We left the restaurant, crossed Delancey St., and went down Orchard St. to Tenement Museum.
The museum is the building at 97 Orchard St., which happened to preserve the history because of its own unique history. You'll hear about it in a tour. The museum itself is its artifact.
We joined a tour called "Irish Outsiders." Our guide, Peter, explained the history of 97 Orchard St. along with the varieties of the immigrants came to NYC briefly, then got to the main theme of the tour, the life of one Irish immigrant family. It's about the history of the people literally built the city, which we don't see in history textbooks at school. Peter was very knowledgeable. He answered our questions with extended information.
I don't touch the actual contents of the tour since I believe you should feel it by visiting there, but I just tell you that the tour consists of facts. The people talked about in the tour were real. They truly lived in the building at that time. Their existence before their coming to New York was confirmed in Ireland. You'd hear the real life stories about people who came from Ireland with their hopes and dreams. You can stand where they breathed, ate, slept and raised their children. You'd see how their life was like.
Its time was around the setting of the movie, Gangs of New York. That hints their life was not easy in many levels. The Five Points mentioned in the movie is not far away from the museum. I found an article about the history of the era. You'd get a feel of it.
Each floor has different time setting to show what happened in the building. So, you see only one floor per tour. I think a little home work of the history of Manhattan would make the tours even more interesting. Actually, one of the tours shows three floors. This tour has a little different angle from the others.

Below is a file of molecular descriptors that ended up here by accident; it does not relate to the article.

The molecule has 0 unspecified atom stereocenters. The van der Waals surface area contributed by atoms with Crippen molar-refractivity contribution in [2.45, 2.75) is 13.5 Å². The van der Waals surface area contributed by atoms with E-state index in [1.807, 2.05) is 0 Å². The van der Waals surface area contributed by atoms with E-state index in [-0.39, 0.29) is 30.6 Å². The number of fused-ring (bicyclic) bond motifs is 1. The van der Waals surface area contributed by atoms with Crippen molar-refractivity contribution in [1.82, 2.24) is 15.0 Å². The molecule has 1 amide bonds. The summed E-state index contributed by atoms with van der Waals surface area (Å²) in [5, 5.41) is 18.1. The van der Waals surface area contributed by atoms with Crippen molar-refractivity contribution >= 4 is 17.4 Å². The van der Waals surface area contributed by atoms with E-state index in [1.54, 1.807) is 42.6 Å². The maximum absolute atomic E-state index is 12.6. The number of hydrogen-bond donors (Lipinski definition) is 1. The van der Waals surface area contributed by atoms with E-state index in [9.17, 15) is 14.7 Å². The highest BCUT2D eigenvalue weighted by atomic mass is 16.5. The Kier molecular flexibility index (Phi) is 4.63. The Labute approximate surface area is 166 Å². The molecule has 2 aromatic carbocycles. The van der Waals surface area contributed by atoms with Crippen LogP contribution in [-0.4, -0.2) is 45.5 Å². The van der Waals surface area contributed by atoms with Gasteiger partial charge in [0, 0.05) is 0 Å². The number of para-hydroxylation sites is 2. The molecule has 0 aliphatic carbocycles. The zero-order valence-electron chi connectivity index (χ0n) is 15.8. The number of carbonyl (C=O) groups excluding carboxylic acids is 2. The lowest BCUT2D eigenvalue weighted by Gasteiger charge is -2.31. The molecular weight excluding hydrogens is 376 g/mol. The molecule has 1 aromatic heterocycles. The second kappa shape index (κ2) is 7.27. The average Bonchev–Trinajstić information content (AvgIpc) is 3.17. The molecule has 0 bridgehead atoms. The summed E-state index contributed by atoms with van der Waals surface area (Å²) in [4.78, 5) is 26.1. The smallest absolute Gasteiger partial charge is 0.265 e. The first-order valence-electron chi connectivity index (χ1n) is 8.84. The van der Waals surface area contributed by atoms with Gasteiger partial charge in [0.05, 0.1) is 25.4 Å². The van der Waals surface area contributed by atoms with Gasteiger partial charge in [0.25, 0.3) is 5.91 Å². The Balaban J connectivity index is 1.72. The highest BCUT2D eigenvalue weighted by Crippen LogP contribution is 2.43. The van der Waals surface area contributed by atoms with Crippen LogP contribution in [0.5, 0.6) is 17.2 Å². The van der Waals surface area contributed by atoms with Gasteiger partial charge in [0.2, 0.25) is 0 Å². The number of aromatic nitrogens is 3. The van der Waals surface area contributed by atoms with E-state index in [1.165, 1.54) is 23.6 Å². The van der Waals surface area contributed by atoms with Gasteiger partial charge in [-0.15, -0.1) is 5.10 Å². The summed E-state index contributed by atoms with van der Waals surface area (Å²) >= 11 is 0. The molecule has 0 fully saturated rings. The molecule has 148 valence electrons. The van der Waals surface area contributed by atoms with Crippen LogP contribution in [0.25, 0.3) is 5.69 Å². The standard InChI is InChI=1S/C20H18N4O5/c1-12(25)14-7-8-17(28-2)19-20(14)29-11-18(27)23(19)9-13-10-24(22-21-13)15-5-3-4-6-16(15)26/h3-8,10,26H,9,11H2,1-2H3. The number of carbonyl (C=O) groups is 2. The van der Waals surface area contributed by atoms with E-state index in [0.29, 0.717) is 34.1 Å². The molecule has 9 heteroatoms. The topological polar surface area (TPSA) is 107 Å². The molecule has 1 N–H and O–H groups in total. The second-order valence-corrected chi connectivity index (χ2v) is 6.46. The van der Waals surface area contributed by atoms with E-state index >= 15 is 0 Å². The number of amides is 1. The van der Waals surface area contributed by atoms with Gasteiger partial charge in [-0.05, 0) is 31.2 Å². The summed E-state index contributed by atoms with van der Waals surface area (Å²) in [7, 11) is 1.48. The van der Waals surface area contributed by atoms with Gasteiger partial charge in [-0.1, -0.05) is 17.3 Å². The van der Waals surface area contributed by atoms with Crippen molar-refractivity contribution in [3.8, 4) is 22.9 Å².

We'd love to come back for another tour next time.
Photographs are prohibited in the building, so no pictures of the tours here.
I think you'll have a lot of fun at their museum shop. They have history books related to the area, of course, area guide which could help you fully enjoy Lower East Side, and NYC goods. Here are some wrapping papers I found there. I thought they can be framed as posters.
After the tour, we headed south toward Chinatown for lunch. On Delancey St., we found a scary public restroom.
It doesn't seem to be used anymore, but it looks like you'd never come out once you get in. I can imagine this can be used as a location to shoot a horror movie or a murder scene by a serial killer😱
Our plan was walking down Allen St. enjoying the nice weather. If we found something interesting on the way, we could stop by. We didn't see anything particular, but got sense of getting closer to Chinatown. Going farther down, more Chinese stores appeared.
The appearance of the bridge was an excitement. It was a nice change to buildings and cars. "Is that Brooklyn Bridge? But, it looks different." Later, we found it's Manhattan Bridge. I actually like this delicate look better than Brooklyn Bridge.
Nom Wah Tea Parlor
That was the sign to turn to west. The turn revealed another face of the city, Chinatown.
We went a little too far down, so went up one block to Division St., then headed to Nom Wah Tea Parlor for dim sum. It already shows its personality. I love it! You might think the outside is a little bit scary. Don't worry. You won't be taken😜 The inside is nice and clean. You eat yummies on clean dishes on a clean table with clean chopsticks.